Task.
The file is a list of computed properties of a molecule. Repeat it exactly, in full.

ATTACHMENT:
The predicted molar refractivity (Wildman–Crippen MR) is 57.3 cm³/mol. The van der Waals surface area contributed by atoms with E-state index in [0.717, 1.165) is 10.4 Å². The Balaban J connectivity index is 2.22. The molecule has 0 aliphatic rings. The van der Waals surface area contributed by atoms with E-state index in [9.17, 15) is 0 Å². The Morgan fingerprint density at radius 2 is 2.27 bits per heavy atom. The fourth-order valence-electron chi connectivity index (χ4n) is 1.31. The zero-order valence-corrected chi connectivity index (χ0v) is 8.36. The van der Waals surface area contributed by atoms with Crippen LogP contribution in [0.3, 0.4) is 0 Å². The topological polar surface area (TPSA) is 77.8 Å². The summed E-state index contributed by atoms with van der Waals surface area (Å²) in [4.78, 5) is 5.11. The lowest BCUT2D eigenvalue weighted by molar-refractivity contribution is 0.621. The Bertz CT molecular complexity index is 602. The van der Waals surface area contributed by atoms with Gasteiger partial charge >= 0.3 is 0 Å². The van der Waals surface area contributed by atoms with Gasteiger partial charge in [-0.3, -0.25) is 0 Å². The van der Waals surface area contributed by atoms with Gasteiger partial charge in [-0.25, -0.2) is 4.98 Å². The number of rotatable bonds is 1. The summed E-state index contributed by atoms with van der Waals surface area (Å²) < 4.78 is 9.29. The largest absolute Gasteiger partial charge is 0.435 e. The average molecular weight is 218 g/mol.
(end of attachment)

The predicted molar refractivity (Wildman–Crippen MR) is 57.3 cm³/mol. The van der Waals surface area contributed by atoms with E-state index in [0.717, 1.165) is 10.4 Å². The Balaban J connectivity index is 2.22. The molecule has 0 aliphatic rings. The van der Waals surface area contributed by atoms with E-state index in [9.17, 15) is 0 Å². The Morgan fingerprint density at radius 2 is 2.27 bits per heavy atom. The fourth-order valence-electron chi connectivity index (χ4n) is 1.31. The zero-order valence-corrected chi connectivity index (χ0v) is 8.36. The van der Waals surface area contributed by atoms with Crippen LogP contribution in [0.3, 0.4) is 0 Å². The topological polar surface area (TPSA) is 77.8 Å². The summed E-state index contributed by atoms with van der Waals surface area (Å²) in [4.78, 5) is 5.11. The lowest BCUT2D eigenvalue weighted by molar-refractivity contribution is 0.621. The Bertz CT molecular complexity index is 602. The van der Waals surface area contributed by atoms with Gasteiger partial charge >= 0.3 is 0 Å². The van der Waals surface area contributed by atoms with Gasteiger partial charge in [-0.3, -0.25) is 0 Å². The van der Waals surface area contributed by atoms with Gasteiger partial charge in [-0.25, -0.2) is 4.98 Å². The number of rotatable bonds is 1. The summed E-state index contributed by atoms with van der Waals surface area (Å²) < 4.78 is 9.29. The largest absolute Gasteiger partial charge is 0.435 e. The average molecular weight is 218 g/mol.